Ideally, we would score all models composed of any subset of the available spike count and moment equations (equations 2.7 and 2.9), to identify the minimum prediction error model. But such an exhaustive search is prohibitively time-consuming so we apply instead a greedier added variable test (AVT) procedure. We first include in the model all unsorted spike count equations (see equation 2.7), because it is the current practice and it helps evaluate the benefit of adding waveform moment observation equations. We then add waveform moment equations sequentially only if they contain kinematic information that is not already explained by the current model, as determined by an added variable test. For example, if the spike counts and first waveform moments of all electrodes are already in the model and we consider adding the second moment of one of the electrode’s waveform features, we regress on and , and we test if adding the kinematics as regressors explains additional variability in . If it does, we add the moment equation for to the decoding model. We proceed similarly for each waveform moment in turn. The size of the resulting decoding model increases with the significance level of the added variable test. The decoding accuracy for the data analyzed in section 3 was stable for , so we used because smaller models allow faster decoding.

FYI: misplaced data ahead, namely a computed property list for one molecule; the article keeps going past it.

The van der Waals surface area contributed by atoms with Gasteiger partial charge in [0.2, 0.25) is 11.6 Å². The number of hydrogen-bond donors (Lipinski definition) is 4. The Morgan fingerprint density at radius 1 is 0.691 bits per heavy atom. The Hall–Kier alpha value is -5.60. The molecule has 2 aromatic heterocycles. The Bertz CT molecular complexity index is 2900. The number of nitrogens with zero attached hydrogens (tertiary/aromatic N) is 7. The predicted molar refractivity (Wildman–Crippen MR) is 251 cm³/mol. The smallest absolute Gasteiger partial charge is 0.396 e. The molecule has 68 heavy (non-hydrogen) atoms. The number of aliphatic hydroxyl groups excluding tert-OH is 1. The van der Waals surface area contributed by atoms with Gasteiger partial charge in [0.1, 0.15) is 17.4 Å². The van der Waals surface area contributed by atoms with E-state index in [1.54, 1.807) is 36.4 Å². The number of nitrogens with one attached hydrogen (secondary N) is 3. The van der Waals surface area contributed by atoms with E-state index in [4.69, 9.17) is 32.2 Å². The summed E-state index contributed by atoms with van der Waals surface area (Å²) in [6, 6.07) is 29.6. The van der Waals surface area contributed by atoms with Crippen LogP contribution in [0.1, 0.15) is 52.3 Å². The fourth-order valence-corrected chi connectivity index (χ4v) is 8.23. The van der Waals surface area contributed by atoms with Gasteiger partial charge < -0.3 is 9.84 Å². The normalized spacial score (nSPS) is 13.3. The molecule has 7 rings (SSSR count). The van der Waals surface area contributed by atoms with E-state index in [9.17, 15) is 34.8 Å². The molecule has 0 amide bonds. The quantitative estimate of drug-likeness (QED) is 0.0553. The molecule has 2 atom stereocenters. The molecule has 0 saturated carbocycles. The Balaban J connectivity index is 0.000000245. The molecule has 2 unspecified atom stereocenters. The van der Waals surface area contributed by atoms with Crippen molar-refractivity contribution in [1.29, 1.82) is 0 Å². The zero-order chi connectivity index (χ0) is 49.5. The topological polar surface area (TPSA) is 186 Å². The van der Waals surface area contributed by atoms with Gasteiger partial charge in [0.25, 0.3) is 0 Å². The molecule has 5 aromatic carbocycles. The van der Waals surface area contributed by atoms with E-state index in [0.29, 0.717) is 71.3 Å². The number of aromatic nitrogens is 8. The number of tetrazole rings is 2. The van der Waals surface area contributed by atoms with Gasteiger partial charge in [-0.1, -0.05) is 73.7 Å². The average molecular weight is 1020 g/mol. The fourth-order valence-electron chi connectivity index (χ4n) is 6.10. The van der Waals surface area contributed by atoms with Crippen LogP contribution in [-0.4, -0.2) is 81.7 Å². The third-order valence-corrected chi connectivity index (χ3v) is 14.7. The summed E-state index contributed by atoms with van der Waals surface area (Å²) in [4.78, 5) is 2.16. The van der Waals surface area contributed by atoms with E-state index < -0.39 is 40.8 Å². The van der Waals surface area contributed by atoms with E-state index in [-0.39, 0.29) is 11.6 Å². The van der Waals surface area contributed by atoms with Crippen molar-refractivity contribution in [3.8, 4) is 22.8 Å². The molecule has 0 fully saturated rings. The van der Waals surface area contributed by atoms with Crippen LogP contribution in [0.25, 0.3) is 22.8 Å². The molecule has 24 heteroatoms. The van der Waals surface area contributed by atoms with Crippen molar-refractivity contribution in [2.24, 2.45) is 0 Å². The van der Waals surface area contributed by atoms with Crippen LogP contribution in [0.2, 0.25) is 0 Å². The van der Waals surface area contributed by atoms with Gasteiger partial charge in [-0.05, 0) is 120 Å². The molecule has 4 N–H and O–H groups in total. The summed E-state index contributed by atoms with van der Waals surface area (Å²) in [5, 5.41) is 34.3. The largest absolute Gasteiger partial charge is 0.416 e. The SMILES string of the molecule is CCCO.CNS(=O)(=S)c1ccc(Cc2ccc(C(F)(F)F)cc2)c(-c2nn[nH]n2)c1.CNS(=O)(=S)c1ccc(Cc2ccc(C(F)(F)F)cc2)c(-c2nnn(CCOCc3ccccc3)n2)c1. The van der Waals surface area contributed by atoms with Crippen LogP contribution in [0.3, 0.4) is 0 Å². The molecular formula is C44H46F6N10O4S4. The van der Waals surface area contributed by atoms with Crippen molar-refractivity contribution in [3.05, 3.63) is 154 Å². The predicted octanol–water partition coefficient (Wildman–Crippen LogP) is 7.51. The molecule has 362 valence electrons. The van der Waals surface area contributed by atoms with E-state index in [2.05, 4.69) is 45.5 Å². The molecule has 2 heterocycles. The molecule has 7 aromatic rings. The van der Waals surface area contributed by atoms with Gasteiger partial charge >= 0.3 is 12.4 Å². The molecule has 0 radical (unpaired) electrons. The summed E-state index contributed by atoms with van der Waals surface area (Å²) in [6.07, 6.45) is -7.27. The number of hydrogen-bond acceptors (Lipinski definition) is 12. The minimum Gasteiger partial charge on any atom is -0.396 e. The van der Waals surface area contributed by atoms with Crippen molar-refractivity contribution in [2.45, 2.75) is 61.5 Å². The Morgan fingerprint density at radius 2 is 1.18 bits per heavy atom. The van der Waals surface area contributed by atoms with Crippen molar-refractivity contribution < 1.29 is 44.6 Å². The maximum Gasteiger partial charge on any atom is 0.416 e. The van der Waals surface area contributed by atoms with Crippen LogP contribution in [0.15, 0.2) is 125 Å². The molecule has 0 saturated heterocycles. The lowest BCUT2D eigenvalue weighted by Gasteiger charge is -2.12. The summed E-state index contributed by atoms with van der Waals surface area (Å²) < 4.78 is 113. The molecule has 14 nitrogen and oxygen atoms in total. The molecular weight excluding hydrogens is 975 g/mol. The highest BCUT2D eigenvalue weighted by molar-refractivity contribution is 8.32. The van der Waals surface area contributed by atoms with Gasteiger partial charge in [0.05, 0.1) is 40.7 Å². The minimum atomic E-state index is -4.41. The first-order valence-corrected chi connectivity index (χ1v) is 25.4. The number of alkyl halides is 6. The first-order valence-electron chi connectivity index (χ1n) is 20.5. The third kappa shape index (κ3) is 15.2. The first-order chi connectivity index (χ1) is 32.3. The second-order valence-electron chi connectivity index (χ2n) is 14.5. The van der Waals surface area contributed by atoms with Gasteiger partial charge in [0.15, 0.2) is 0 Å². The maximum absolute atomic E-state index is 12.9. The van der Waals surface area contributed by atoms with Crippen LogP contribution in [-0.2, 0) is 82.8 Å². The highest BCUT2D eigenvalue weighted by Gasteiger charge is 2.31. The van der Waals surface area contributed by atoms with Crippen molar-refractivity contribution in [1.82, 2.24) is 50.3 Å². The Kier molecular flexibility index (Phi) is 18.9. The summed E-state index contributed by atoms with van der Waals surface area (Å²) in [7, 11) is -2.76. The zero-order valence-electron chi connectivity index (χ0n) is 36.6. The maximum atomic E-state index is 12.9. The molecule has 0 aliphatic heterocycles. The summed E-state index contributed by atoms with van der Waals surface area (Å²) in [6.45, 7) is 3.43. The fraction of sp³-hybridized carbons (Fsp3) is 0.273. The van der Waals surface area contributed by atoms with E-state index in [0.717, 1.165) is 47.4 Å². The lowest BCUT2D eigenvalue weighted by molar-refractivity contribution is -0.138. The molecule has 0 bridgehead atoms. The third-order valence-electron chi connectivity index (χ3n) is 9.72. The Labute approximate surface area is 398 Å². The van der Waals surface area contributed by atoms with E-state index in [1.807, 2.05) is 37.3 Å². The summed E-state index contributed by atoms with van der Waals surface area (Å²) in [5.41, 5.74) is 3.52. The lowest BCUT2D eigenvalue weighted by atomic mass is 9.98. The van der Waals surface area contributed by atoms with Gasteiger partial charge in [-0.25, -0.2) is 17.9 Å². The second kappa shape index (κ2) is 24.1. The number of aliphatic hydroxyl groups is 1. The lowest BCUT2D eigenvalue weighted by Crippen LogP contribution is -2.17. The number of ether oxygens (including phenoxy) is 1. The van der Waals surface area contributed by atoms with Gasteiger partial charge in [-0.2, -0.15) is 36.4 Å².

The AVT model selection prevents highly correlated observation equations from entering the model. The equations in the model are nevertheless correlated so it is important to estimate jointly the variance-covariance matrix of the errors in equations 2.7 and 2.9. This algorithm does not explicitly build decoding models that minimize the prediction error: better models exist. In particular, we enter the unsorted spike count equations (see equation 2.7) in the model by default, although they do not necessarily contain more kinematic information than waveform moments, as we illustrated in the toy example.

2.4  Decoding Methods Summary

We predict kinematics using the three linear decoding paradigms described in section 2.2: reverse regression (RR), OLE, and Kalman filtering (KF), which use as inputs:

  • The unsorted spike counts (SC, see section 2.2).